The average high school student is often burdened with a plethora of stresses that can take a heavy toll on their mental and physical health. Self-care routines, which exist in a variety of forms, are one way teenagers can mitigate their stress. Having a self-care routine means taking action in a way that benefits one’s well-being. According to the National Library of Medicine, regularly engaging in a self-care routine has been clinically proven to reduce stress and increase energy levels.
Senior Laney Brackett (she/her)
Each day after school, Brackett clears her head by going for an hour-and-a-half swim at Columbia Athletic Club. Swimming is her favorite form of self-care. Brackett believes it both to be a good distraction and a dose of healthy exercise. It provides her with a sense of productivity and feels rewarding.
Once finished with her swim, Brackett takes a long shower and then turns on her eucalyptus oil diffuser. Finally, she’ll unwind by either watching TV or scrolling through her phone.
“I think that making sure you have at least an hour or a little bit of time carved out for yourself helps to just keep you more balanced in your life and keep your mental health also well,” said Brackett.
Junior Nadia Teng (she/her)
After Teng arrives home from school, she likes to listen to music while doing homework. The homework load takes her six to seven hours; her favorite artist, BIBI, effectively gets her through the time.
“It’s important because school can stress everyone out, and self-care is a time where you can stop worrying about your school work,” she said.
Teng’s goal is to read at least 30 minutes before bed. She is currently reading “If You Could See the Sun” by Anne Liang. Teng ends the night with her nighttime skincare routine, which consists of cleanser, serum and moisturizer. In the morning, her skincare routine is the same, with the addition of SPF.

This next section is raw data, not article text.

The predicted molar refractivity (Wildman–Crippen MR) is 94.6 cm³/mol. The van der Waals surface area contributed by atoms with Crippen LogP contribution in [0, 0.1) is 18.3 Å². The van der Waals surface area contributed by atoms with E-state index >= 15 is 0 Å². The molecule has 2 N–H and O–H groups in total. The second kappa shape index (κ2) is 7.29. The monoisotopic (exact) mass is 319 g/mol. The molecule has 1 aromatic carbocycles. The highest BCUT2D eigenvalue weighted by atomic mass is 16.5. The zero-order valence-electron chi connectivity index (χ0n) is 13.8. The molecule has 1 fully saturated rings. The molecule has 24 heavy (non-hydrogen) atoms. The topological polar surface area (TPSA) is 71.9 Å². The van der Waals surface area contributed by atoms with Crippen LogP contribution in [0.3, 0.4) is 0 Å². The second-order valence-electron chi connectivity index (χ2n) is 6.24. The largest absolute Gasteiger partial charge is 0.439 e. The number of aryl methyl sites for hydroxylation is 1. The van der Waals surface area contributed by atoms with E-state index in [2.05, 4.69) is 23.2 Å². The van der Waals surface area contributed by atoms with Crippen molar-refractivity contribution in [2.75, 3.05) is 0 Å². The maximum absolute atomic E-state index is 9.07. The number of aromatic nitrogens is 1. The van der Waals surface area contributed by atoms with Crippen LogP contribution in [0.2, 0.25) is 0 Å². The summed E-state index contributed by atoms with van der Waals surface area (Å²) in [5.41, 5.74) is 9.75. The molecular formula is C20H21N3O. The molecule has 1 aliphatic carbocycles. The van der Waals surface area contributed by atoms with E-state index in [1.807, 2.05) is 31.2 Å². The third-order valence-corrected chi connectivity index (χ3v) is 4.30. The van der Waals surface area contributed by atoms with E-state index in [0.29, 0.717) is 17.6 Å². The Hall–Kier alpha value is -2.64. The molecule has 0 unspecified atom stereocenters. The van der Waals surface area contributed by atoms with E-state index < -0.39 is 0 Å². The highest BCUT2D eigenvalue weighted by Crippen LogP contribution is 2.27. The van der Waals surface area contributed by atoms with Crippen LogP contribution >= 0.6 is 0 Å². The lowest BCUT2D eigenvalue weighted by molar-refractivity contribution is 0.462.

Self-care helps Teng balance her stress from school by allotting time to activities that benefit her overall wellness, and she recommends others practice self-care as well.
Sophomore Julius Sidow (he/him)
“[Self-care] is important to your mind, and it keeps you more focused. If you don’t have self-care, then your mind is cluttered.”
Every morning after Sidow wakes up and every night before bed, Sidow takes five minutes out of his day to partake in his skincare routine. He begins by rinsing his face, then uses Cerave cleanser, followed by Cerave moisturizer. To finish his routine, Sidow sprays on Versace cologne. He noted that since beginning his routine, he’s seen a noticeable improvement in terms of his skin health and mental health.
Freshman Elaina Dumaliang (she/her)
Dumaliang enjoys playing music as loud as possible while showering as a form of self-care. On average, she spends up to 1.5 hours a day in the bathroom, engaging in her unique self-care routine.
“I can’t shower in silence. It’s weird to shower in silence. I use this time to just be by myself and not worry about the problems in my life,” said Dumaliang.
In the scalding hot shower, she cranks the volume to the maximum and blasts Taylor Swift on her speaker. Her favorite song by the artist is “New Romantics”.
“It just lifts my mood each time,” she said.
After the shower, Dumaliang concludes with her hair routine, which takes about forty minutes. She says this is because hair takes a long time to blow dry.
“My hair is really thick and there’s a lot of it, too,” Dumaliang said.
Showering helps Dumaliang feel refreshed and relaxed. She considers it an everyday necessity.